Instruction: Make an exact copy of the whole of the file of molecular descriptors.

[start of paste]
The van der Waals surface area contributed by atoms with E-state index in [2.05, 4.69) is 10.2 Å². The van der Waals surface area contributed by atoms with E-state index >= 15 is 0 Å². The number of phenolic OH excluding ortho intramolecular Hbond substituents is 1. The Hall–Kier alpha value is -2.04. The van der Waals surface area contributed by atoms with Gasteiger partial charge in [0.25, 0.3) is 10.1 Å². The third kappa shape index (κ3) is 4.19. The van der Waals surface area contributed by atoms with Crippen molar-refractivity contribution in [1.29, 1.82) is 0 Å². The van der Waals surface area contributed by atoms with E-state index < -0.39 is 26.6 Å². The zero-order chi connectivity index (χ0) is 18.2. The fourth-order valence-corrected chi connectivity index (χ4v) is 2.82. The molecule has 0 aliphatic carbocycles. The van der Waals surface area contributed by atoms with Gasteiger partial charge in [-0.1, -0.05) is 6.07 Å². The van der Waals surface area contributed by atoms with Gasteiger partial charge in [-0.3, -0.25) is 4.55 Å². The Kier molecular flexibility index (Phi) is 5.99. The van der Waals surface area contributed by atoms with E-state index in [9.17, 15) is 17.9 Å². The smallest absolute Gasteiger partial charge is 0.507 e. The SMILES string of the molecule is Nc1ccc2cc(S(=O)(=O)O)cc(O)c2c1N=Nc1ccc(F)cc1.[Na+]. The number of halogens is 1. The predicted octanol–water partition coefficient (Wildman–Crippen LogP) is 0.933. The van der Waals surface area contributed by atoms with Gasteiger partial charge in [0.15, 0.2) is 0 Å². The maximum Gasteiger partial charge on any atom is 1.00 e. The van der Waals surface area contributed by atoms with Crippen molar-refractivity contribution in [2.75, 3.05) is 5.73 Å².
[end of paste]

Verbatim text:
The van der Waals surface area contributed by atoms with E-state index in [2.05, 4.69) is 10.2 Å². The van der Waals surface area contributed by atoms with E-state index >= 15 is 0 Å². The number of phenolic OH excluding ortho intramolecular Hbond substituents is 1. The Hall–Kier alpha value is -2.04. The van der Waals surface area contributed by atoms with Gasteiger partial charge in [0.25, 0.3) is 10.1 Å². The third kappa shape index (κ3) is 4.19. The van der Waals surface area contributed by atoms with Crippen molar-refractivity contribution in [1.29, 1.82) is 0 Å². The van der Waals surface area contributed by atoms with E-state index < -0.39 is 26.6 Å². The zero-order chi connectivity index (χ0) is 18.2. The fourth-order valence-corrected chi connectivity index (χ4v) is 2.82. The molecule has 0 aliphatic carbocycles. The van der Waals surface area contributed by atoms with Gasteiger partial charge in [-0.1, -0.05) is 6.07 Å². The van der Waals surface area contributed by atoms with Gasteiger partial charge in [-0.3, -0.25) is 4.55 Å². The Kier molecular flexibility index (Phi) is 5.99. The van der Waals surface area contributed by atoms with E-state index in [9.17, 15) is 17.9 Å². The smallest absolute Gasteiger partial charge is 0.507 e. The SMILES string of the molecule is Nc1ccc2cc(S(=O)(=O)O)cc(O)c2c1N=Nc1ccc(F)cc1.[Na+]. The number of halogens is 1. The predicted octanol–water partition coefficient (Wildman–Crippen LogP) is 0.933. The van der Waals surface area contributed by atoms with Gasteiger partial charge in [0.15, 0.2) is 0 Å². The maximum Gasteiger partial charge on any atom is 1.00 e. The van der Waals surface area contributed by atoms with Crippen molar-refractivity contribution in [2.75, 3.05) is 5.73 Å².